Fresh, Local, Organic and Free—
What’s Not to Like About Foraged Food?
STORY AND PHOTOS BY DANA NAHAI
It’s the smell of the hot—hot asphalt, hot roofs, hot Atlanta—that drives us out of the house. We navigate the worn sidewalks, investigating our city with curiosity and disbelief as the mid-year temperature begs sweat from our shirts. The branches above us heave with leaf and berry, and our path is wearing the dark stains of the fruit-laden weight.
Rounding the corner, a man turns toward us, pulling his tree-stretched arms to his chest and offering a dripping, purple-stained smile. His obvious embarrassment leads him to simultaneously chew and babble at us.
Giving this stranger my hospitable Southern best, I listen while he desperately tries to explain his posture. Yes, the berries that I’ve been hopelessly lecturing my toddler not to touch are indeed edible—a sweet, delirious edible that is dotting the underside canopy of the entire neighborhood.
“Help yourself,” he encourages. Astonished, I hoist my toddler onto my hip, stretch up to the tree and partake in the chance picnic. I have now joined the modern army of urban foragers. Most people grow into adulthood quite aware of the origin of their food—the grocery store. So little attention is put towards where food arises that we have been steadily sedated into an over-processed and undernourished lassitude of palate and plate.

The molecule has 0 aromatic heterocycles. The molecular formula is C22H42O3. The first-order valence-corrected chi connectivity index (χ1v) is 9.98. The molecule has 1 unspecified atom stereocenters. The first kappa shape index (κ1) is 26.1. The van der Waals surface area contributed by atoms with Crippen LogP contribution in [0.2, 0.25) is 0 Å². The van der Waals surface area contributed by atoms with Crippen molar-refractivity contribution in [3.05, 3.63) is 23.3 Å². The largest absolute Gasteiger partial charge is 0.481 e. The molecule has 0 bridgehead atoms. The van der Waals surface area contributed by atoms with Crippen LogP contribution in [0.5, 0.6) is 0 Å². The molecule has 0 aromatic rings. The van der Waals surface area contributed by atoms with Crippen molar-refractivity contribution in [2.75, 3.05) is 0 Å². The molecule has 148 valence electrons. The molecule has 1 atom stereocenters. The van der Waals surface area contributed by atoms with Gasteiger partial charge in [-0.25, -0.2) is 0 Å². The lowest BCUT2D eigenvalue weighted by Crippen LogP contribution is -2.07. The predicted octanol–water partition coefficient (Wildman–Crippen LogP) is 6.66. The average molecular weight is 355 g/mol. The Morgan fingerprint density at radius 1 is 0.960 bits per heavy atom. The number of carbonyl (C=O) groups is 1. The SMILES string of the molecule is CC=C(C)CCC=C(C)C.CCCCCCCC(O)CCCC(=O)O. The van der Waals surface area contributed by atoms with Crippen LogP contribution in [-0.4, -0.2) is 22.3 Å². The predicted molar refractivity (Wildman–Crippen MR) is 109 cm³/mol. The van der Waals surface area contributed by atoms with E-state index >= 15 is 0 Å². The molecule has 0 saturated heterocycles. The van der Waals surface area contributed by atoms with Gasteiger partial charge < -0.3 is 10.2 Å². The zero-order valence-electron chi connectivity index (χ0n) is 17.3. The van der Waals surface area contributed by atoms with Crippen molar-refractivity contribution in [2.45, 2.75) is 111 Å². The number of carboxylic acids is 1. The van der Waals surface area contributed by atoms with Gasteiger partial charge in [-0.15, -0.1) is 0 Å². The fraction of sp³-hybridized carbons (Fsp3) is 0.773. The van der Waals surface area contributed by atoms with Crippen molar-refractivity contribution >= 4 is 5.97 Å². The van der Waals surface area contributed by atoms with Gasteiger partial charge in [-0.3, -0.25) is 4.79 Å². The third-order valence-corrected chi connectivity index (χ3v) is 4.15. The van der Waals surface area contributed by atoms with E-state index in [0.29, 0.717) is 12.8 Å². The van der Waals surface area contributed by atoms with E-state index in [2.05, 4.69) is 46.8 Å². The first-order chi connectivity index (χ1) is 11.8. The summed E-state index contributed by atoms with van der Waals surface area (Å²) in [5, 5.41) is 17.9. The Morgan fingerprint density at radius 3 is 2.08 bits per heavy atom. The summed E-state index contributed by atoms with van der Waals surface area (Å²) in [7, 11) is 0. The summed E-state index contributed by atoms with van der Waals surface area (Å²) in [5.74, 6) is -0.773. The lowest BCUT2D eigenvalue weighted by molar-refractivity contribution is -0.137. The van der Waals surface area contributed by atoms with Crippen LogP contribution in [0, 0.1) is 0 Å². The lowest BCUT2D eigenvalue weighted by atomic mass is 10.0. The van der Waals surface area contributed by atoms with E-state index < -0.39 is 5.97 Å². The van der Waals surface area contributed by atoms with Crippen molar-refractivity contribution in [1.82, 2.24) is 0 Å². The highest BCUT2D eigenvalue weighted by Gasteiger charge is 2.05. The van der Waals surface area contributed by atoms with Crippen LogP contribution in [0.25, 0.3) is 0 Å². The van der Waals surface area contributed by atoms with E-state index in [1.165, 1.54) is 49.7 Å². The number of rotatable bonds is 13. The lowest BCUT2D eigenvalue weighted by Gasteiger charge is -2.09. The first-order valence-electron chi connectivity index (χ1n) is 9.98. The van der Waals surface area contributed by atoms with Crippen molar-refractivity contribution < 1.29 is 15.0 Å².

Long ago we abandoned our relationship with the bitter pungency of nature’s garden as we adapted our tastes towards plants both nutritionally inferior and hyper-sweetened by science and engineering. From our genetic roots as gatherers we have traveled a long distance to the linoleumed aisles of contemporary markets, but now and then there is a primordial itch to break back into the wilds of our past.
Foragers exist in many communities and Atlanta is no exception. With some concise education and common-sense precaution, a world of native foods can be found right outside your own door.
Just like the indigenous Cherokee, you can forage year round in Atlanta, and summer particularly delights. In addition to a cornucopia of berries, fruits and nuts, you can readily find dozens of delicious plants, such as lambs quarters, sorrel, dandelion, clover, wild onions, sassafras and purslane. Chef and naturalist Cindy Halbkat suggests beginning with small amounts of greens to gently introduce your taste buds to the wilder side of food. You can snack as you gather or try adding chopped leaves to a salad mix. Pestos and omelets can be friendly applications for fresh wild plants, and blanching greens or preparing compound butters are excellent adaptations to freeze for future use.
Why care about these presumed weeds growing in grassy corners when there’s plenty of romaine to be had in the supermarket? Because it’s the wild, wild west in untended soil and that translates into plants with downright decadent health benefits. Horticultural enemies such as bugs and fungus have forced wild plants to evolve a strategy for survival in a way that greenhouse-grown kale will never know. As a result, uncultivated plants have higher antioxidant and micronutrient profiles than their propagated counterparts. Undomesticated plants have staved off the evolution of natural predators, so the leaves and roots can provide us more of the nutrients needed to fight some diseases that attack our own bodies. It turns out these wild edibles are the perfect type of plants to help us thrive.